“The Journey”

(This is the introductory chapter to my manuscript for outdoorsmen, Real Men Don’t Get Lost.)

My earliest memories of the outdoors occurred at my Grandmom Brown’s in Chesterfield, South Carolina. Grandmom scratched a living out of the ground. She used mules instead of a tractor. Grandmom and Dad had hand sawed all the planks for the barn from lumber Dad had dragged out of the swamp by oxen. Dad had grown up dirt poor with a breakdown single shot shotgun. He believed that if you shot more than once you were wasting money. One day Dad decided to take us, my three brothers and me, rabbit hunting. As we walked through the woods Dad would occasionally tell us to stop. He would then point out the cottontail before it would flush. I must admit we had trouble seeing the rabbit even with Dad’s directions. Another time we were in the woods when Dad told us all to freeze because of a large rattler. He eased off a few yards and cut a stick and killed the snake. We asked Dad how he could have seen the snake in the thick brush. He said he did not see it, he had smelled it. We were skeptical but he explained the odor rattlers had on the farm. I did not smell a thing.

A career army officer Dad, and Mom, moved every couple of years. He had a trophy red stag he had shot in Germany while serving in Criminal Investigation during the occupation following WWII. His unit investigated the black market and was assigned the task of searching for Hitler’s gold. Hunting and fishing was their recreation in Europe. I was born while he was the post game warden for Ft. Stewart, Georgia. I remember him coming home from his last turkey hunt in Maryland. Dad could not stand careless hunters with poor etiquette and refused to share the woods with them.

Raised by Christian parents I came to realize that I had a sin problem. Obviously, as a nine year old I didn’t have a life of crime and debauchery behind me, but I knew I did not measure up to a holy God. I trusted that Christ had done everything for my salvation in a church start outside Ft. Meade, Maryland. When my dad retired all us boys voted to move to Alaska. We ended up in South Carolina, where I spent my time squirrel and rabbit hunting, fishing, reading Field & Stream, and day dreaming of Labrador retrievers and the West. As an army family we watched the evening news and kept an eye on Viet Nam. I had no interest in going straight to college after high school and my brother, Mike, had already dropped out of college to fly in the army. Flying sounded more exciting than attending college, so I celebrated my eighteenth birthday by entering the Army’s Warrant Officer Rotary Wing Aviation Course.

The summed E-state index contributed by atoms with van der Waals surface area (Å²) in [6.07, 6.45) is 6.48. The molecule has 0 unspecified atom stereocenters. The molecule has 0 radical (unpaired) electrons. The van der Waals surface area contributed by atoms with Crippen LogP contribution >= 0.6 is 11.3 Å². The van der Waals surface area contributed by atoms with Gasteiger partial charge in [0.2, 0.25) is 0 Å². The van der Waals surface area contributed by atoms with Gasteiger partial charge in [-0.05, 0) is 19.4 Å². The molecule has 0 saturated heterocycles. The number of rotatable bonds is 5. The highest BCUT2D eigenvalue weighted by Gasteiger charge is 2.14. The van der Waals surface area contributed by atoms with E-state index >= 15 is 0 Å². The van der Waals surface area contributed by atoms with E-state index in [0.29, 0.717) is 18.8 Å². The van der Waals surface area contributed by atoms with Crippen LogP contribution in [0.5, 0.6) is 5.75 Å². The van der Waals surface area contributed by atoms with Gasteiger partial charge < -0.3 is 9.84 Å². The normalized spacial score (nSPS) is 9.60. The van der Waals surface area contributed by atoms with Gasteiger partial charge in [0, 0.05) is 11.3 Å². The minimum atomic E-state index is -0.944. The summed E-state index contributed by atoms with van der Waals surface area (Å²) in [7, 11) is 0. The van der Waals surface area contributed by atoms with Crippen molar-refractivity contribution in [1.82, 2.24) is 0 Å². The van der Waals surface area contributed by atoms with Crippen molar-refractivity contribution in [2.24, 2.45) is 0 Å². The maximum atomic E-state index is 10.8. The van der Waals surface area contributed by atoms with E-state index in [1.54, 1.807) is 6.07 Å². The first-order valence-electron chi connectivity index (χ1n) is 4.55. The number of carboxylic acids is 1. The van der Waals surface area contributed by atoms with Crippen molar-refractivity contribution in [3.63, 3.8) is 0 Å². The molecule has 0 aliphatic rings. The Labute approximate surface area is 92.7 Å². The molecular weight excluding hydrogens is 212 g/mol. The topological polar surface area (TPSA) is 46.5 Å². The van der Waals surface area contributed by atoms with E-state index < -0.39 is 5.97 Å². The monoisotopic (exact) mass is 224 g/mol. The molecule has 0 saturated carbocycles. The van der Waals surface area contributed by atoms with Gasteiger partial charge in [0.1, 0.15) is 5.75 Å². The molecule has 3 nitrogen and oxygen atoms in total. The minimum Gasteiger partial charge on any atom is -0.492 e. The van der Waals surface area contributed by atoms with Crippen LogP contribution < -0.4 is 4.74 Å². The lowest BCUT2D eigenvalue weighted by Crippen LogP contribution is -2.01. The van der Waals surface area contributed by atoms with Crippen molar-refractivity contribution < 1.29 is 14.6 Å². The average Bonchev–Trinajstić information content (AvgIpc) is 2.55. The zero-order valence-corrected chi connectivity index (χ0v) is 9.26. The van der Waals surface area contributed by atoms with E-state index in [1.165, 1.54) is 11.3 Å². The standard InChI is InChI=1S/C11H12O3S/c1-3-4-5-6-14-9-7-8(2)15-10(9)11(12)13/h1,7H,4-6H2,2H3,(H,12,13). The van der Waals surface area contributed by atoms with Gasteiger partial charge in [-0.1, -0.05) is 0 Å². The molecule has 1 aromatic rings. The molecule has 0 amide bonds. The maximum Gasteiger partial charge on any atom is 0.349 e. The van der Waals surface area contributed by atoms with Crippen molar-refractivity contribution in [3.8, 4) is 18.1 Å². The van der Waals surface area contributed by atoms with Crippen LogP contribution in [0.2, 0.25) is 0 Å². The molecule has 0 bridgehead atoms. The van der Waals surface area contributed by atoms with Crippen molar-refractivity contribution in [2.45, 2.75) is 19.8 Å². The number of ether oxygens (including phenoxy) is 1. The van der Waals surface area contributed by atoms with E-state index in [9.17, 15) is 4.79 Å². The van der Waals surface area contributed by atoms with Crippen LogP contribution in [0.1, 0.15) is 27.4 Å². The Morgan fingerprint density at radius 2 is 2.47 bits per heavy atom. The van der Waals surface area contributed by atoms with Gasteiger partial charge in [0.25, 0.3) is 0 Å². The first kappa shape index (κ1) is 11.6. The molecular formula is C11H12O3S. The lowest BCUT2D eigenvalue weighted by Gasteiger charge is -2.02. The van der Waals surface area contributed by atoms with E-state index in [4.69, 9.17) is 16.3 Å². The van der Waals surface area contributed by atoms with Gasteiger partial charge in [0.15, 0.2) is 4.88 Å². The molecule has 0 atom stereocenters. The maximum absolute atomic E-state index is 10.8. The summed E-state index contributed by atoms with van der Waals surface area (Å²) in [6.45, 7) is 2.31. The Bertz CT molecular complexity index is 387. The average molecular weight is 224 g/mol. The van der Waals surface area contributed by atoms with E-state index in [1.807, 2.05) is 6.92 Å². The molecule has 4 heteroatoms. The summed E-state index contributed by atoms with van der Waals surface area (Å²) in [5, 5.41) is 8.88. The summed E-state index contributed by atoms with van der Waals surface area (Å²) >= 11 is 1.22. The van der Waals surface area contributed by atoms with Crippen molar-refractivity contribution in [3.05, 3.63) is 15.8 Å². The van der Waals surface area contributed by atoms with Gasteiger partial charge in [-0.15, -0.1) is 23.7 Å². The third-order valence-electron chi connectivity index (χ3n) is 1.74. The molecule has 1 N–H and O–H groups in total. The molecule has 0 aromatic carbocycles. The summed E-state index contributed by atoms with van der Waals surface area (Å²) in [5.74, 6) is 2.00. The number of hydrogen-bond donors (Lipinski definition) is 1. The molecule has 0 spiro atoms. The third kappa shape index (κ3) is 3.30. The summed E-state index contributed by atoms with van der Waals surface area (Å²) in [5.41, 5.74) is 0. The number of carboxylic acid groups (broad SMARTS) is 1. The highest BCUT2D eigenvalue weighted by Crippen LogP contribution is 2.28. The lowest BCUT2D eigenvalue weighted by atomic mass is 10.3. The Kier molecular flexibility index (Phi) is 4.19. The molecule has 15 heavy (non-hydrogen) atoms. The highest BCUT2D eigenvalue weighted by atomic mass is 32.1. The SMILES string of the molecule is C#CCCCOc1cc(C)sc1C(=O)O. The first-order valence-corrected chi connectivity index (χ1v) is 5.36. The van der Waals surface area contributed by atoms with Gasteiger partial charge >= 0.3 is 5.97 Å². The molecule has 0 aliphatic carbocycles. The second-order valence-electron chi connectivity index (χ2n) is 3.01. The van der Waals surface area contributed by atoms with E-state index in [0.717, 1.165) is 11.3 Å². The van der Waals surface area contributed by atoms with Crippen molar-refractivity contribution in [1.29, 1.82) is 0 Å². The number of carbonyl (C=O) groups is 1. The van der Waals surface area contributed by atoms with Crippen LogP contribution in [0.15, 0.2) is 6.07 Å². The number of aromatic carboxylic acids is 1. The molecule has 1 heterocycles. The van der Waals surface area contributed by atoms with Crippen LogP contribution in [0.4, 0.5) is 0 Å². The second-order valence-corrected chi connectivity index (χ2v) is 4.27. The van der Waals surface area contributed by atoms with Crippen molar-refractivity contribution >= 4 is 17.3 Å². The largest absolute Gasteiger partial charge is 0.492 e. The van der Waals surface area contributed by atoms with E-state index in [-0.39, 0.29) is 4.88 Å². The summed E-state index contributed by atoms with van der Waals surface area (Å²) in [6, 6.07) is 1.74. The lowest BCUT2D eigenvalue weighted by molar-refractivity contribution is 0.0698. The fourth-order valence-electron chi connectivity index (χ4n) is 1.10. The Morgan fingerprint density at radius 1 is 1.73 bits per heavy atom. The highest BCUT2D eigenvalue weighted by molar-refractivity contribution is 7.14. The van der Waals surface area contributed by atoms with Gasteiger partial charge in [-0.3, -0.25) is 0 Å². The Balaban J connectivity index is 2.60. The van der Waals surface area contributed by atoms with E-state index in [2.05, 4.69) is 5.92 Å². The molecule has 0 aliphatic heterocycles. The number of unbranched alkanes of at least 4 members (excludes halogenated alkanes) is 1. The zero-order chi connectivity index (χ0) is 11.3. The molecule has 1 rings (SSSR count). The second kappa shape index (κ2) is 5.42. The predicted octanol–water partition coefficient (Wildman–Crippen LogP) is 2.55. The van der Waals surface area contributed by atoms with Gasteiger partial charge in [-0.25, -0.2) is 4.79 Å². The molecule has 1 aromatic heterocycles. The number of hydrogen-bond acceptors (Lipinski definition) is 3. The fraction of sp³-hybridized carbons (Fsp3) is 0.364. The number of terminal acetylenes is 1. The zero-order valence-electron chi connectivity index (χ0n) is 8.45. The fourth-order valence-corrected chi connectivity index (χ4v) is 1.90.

At eighteen I knew more about being a “real helicopter pilot” than I did being a growing Christian. I did not know the importance of daily Bible study and prayer. Mike had extended his tour in Viet Nam and was in-country when I arrived. Don, a signal officer, arrived the following month.

Early in 1971 the Pentagon determined the ARVNs (South Vietnamese Army) capable of severing the Ho Chi Minh trail which supplied the communists in the south. Air assault companies were sent to I Corps in support of LAM SON 719, the ARVN invasion of Laos. The North Vietnamese Army (NVA) allowed the ARVNs to become extended over a number of landing zones (LZ) before they counter attacked with tanks, heavy artillery, and 25,000 troops. LAM SON 719 quickly became a shooting gallery with the ARVN troops serving as the bait and army helicopters becoming the sitting ducks. The NVA shot down or grounded from battle damage 444 of the 600 helicopters involved in the operation and 10,000 ARVN soldiers were wounded, killed, or missing. One of the aviation companies from III Corps lost their complete gun platoon on one LZ. The Charlie model gunships could not handle the mountainous terrain and the heavy machine gun and light antiaircraft weapon fire.

Photo of my helicopter in the newspaper for the U.S. troops in Viet Nam.

Photo of my helicopter in the newspaper for the U.S. troops in Viet Nam.

The units flying LAM SON 719 needed replacement aircraft and pilots. I volunteered and arrived at A Company, 158th Aviation Battalion, the “Ghost Riders,” in early March. On March 19th we were assigned to the extraction of ARVN troops from several of the LZs along Highway 9 toward Tchepone. It was a typical day for the operation. We started with eleven aircraft and by afternoon had two or three still flyable. On the first mission of the morning point blank fire riddled six of the aircraft. A .51 caliber round hit “Itty Bitty” while in the LZ. Blowing through the armor seat the round paralyzed him. The next attempt resulted in “Wop” taking an antiaircraft round through the bottom of his seat. By late afternoon I was in one of three flyable aircraft. The ARVN unit needed ammo and water so headquarters decided that one aircraft would resupply them. We were selected to fly over at 6,000 feet and throw out the supplies. (I always wondered how it would feel to have an ammo crate land on your head from 6,000 feet.) Headquarters hoped the altitude would minimize our risk. We would also be escorted by several Cobra gun teams.